In an equal society, one man one vote would be the rule. In our society, the Electoral College means that some people’s votes carry greater weight than others. For example, California has a population of about 36,961,664 people; the state has 55 electoral votes. This means that each electoral vote represents roughly 672,000 people. By contrast, Wyoming has a population of about 544,270; the state has 3 electoral votes. This means that each electoral vote represents roughly 181,400 people. In other words, the vote of a citizen of Wyoming counts 3.7 times more than the vote of citizen of California. Are Californians somehow less important to the nation than people from Wyoming? Are their opinions less valid, their voices less important?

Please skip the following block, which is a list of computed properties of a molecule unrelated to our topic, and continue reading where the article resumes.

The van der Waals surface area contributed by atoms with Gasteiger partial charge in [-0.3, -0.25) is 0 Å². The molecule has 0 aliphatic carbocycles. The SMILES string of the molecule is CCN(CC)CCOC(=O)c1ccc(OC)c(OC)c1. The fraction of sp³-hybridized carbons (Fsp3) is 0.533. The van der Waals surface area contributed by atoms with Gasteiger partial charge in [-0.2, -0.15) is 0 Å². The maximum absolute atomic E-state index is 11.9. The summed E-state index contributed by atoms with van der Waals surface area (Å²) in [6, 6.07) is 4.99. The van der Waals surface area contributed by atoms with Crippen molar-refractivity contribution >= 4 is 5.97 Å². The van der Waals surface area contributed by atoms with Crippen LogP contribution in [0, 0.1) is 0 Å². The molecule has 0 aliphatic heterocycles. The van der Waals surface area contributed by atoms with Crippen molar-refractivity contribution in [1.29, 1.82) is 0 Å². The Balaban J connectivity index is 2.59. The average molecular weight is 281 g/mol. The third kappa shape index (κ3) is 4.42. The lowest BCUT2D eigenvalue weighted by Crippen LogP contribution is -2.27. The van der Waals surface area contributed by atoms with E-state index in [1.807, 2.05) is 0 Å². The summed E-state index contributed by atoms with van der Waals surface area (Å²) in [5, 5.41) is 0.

In addition, the Electoral College creates a situation in which political strategy requires that a serious presidential candidate campaign more heavily in certain states. The only reason that the concept of “blue state” vs. “red state” exists is the Electoral College. Because certain states historically swing one way or another, they are often virtually ignored during any presidential campaign. For example, because Georgia is a Republican stronghold in national elections, the Democratic presidential candidate rarely, if ever, bothers to campaign here. In 2008, over 1.8 million Georgians voted for Barack Obama, despite the fact that he ignored our state in his campaign. To be fair, the 2 million Georgians who voted for McCain weren’t exactly actively wooed either. Neither party tends to spend all that much time in a state in which the outcome is basically predetermined. Instead, states such as Ohio – those states that just can’t seem to make up their minds – get all the attention. It’s a bit like being the well behaved child shunted off to the side while the adults focus their attention on the misbehaving sibling. The Electoral College has created a problem: The majority of the states are virtually ignored, rendered somehow less important.